Up-to-date literature reviews show that large-scale meta-analyses have pointed out that antidepressants are related to the risk of preterm birth,4 45 but none of these were able to investigate the risk of antidepressant exposure independent of exposure to depression alone. On the other hand, patients who discontinue antidepressants may experience more severe depression symptoms before conception or recurrent depression during pregnancy.46 47 Therefore, the association between antidepressant treatment and the risk of preterm birth remains uncertain. Deciding whether to start, stop, or switch antidepressants during pregnancy should still be based on the severity of depression and on evaluating risks to both the mother and child.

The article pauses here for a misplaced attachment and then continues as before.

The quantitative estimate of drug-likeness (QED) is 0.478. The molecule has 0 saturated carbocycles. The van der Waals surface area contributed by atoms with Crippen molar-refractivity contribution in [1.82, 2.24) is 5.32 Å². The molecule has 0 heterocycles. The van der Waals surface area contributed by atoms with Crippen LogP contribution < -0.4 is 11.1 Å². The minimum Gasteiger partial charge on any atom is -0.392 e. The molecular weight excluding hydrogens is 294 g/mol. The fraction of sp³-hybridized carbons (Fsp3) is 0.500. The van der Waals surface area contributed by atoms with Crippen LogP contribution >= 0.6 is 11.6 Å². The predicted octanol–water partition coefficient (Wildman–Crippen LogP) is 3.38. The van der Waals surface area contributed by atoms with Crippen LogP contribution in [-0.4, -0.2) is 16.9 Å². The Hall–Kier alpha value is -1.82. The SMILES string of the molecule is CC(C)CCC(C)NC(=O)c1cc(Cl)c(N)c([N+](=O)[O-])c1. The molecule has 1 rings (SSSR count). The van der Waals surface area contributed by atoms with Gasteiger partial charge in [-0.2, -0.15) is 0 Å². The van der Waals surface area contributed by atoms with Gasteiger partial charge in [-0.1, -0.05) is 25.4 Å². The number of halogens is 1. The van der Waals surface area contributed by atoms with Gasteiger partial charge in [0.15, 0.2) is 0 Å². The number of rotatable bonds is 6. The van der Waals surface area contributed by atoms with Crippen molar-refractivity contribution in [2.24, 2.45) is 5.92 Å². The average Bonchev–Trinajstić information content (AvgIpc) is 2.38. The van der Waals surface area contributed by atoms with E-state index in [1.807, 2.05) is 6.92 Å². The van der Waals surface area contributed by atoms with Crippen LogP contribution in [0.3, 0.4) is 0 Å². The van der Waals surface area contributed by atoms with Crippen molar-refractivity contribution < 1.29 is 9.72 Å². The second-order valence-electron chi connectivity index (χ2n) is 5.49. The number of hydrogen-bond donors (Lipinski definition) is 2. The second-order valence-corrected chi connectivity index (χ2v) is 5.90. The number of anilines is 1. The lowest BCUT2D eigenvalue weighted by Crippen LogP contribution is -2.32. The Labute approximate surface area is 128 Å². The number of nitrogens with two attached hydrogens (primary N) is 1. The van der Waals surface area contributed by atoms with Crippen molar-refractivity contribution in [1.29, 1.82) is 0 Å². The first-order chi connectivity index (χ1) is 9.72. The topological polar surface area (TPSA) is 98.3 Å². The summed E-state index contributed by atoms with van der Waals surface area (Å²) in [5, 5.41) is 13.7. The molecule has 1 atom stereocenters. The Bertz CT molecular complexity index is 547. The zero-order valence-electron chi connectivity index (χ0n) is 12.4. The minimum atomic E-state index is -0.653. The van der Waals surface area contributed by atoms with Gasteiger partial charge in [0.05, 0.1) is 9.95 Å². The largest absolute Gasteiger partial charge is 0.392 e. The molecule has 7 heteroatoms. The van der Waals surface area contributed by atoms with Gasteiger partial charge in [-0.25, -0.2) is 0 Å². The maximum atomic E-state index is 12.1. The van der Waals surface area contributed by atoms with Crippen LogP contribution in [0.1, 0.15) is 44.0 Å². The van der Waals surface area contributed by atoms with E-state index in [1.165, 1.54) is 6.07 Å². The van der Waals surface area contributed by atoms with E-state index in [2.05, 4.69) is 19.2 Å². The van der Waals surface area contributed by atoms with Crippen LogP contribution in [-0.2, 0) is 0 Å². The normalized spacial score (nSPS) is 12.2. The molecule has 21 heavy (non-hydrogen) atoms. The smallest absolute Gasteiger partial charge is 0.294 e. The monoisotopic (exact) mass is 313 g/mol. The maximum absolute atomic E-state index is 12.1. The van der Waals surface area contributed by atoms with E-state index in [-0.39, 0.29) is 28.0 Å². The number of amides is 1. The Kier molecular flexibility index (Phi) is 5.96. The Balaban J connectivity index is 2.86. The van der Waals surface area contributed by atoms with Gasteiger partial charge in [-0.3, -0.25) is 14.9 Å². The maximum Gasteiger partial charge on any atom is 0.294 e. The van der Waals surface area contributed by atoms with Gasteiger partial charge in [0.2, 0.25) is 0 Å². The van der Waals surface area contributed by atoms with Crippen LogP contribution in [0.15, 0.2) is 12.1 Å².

When stratified by varying types of antidepressants, all such types exposed in pregnant women were associated with an increased risk of preterm birth with a dose–response effect. However, comparisons between specific antidepressants and the risk of preterm birth are still poorly studied. Of the three studies examining TCA exposure, two found an increased risk of preterm delivery.9 13 48 Both also found that TCA exposure resulted in a greater risk as compared with SSRI exposure.9 13 In addition, SNRI exposure resulted in an increased risk of preterm birth.9 12 In our study, TCA, SNRI, and other types of antidepressants resulted in similar risks of preterm birth compared with SSRI exposure, extending the results of previous research. Furthermore, our findings showed that women who had used antidepressants during their third trimester had the highest risk of preterm birth, which is consistent with the findings of previous longitudinal studies.49–51